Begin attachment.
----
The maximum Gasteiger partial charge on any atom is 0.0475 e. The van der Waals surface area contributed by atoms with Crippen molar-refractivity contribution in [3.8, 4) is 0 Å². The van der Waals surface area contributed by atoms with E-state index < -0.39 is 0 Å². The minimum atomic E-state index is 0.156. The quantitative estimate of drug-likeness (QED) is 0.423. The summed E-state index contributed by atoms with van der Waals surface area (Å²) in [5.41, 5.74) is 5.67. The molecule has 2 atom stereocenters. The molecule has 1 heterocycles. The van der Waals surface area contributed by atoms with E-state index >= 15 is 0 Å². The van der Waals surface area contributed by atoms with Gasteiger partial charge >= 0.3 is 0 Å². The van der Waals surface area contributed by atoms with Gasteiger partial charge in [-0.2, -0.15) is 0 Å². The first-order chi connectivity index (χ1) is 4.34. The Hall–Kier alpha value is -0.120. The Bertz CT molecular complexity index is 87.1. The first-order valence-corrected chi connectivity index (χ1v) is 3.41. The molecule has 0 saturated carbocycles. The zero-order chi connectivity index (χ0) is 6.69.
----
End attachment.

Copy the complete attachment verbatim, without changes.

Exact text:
The maximum Gasteiger partial charge on any atom is 0.0475 e. The van der Waals surface area contributed by atoms with Crippen molar-refractivity contribution in [3.8, 4) is 0 Å². The van der Waals surface area contributed by atoms with E-state index < -0.39 is 0 Å². The minimum atomic E-state index is 0.156. The quantitative estimate of drug-likeness (QED) is 0.423. The summed E-state index contributed by atoms with van der Waals surface area (Å²) in [5.41, 5.74) is 5.67. The molecule has 2 atom stereocenters. The molecule has 1 heterocycles. The van der Waals surface area contributed by atoms with E-state index >= 15 is 0 Å². The van der Waals surface area contributed by atoms with Gasteiger partial charge >= 0.3 is 0 Å². The van der Waals surface area contributed by atoms with Gasteiger partial charge in [-0.2, -0.15) is 0 Å². The first-order chi connectivity index (χ1) is 4.34. The Hall–Kier alpha value is -0.120. The Bertz CT molecular complexity index is 87.1. The first-order valence-corrected chi connectivity index (χ1v) is 3.41. The molecule has 0 saturated carbocycles. The zero-order chi connectivity index (χ0) is 6.69.